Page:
The last example Kierkegaard brings is that of Faust. For Kierkegaard Faust knows how to doubt by he also has compassion for the world and that is why he keeps his doubts silent. The ethical condemns this silence but Faust stands in his silence in absolute relation to the absolute which turns doubt into guilt, casting Faust into a Paradox

Summary: Fear and Trembling / Kierkegaard - Problem III - part 2

Kierkegaard argues that the aesthetic concealment is opposed to the Paradox of faith. The point is to try and show how faith in above the ethical while the aesthetic is underneath it (see also: Kierkegaard: The Aesthetic, Ethical and Religious)     . The aesthetic treats concealment is something that eventually, by serendipity,  reveals itself with the having to pay a price for it. The ethical according to Kierkegaard does not believe in serendipity and places all responsibility on the individual's shoulders, forcing him to act in order to forge his own fate. This is why ethics cannot stand silence and lack of manifested personal expression. Here Kierkegaard asserts that "aesthetics required concealment and rewarded it, ethics required revelation and punished concealment" (Fear and Trembling, P.134).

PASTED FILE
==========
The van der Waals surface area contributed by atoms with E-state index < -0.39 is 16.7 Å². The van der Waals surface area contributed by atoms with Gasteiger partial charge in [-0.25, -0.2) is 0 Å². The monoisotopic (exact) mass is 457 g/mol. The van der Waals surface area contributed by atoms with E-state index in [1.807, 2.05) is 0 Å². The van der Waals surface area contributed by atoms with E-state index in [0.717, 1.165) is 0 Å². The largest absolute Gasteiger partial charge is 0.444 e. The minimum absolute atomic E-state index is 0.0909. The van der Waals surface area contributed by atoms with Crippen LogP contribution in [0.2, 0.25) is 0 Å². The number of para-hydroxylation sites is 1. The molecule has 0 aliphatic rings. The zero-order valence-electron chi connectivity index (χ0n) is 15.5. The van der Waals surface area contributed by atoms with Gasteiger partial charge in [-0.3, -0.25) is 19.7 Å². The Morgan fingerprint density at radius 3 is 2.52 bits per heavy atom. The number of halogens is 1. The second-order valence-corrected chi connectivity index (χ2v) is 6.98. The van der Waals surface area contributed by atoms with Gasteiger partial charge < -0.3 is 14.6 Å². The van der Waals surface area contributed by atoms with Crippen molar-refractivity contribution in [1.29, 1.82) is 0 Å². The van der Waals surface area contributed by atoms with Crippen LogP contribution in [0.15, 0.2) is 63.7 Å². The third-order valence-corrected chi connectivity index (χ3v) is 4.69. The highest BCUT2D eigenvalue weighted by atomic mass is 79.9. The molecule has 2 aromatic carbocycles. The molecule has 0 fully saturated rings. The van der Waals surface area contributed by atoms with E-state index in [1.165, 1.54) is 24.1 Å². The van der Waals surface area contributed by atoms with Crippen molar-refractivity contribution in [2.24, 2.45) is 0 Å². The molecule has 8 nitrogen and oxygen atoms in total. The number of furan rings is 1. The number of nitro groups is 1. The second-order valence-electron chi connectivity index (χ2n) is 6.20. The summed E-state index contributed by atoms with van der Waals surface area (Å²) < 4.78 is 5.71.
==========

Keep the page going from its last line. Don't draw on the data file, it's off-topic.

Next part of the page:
Kierkegaard gives another example from Aristotle's Poetics about a bridegroom who, informed by a prophecy of misfortune, abandons his bride. The aesthetic would have required the bridegroom to keep a noble silence while the aesthetic would require him to speak. But in the case of the paradox of faith, Kierkegaard argues that the prophecy belongs to the sphere of the ethical, being commonly believed to be valid and its foreseen fate sealed. But if the knowledge was not delivered by the ethical priest but by some other completely personal manner, he would have had no other choice but to keep silent. His silence would be painful, but the pain comes from the same source of his assurance in his path. For Kierkegaard "the reason for his silence is not that he as the individual would place himself in an absolute relation to the universal, but that he as the individual was placed in an absolute relation to the absolute". This is not like that demand posed by the aesthetic who is constantly harassed by the ethical. Kierkegaard goes further to argue that this is why "religion is the only power which can deliver the aesthetical out of its conflict with the ethical" (Fear and Trembling, P.141).  

Summary:Problem III / Fear and Trembling by Kierkegaard - part 1

FEAR AND TREMBLING / PROBLEM III: Was Abraham ethically defensible in keeping silent about his purpose before Sarah, before Eleazar, before Isaac?

For an important background for this summary, see our article on Kierkegaard: The Aesthetic, Ethical and Religious.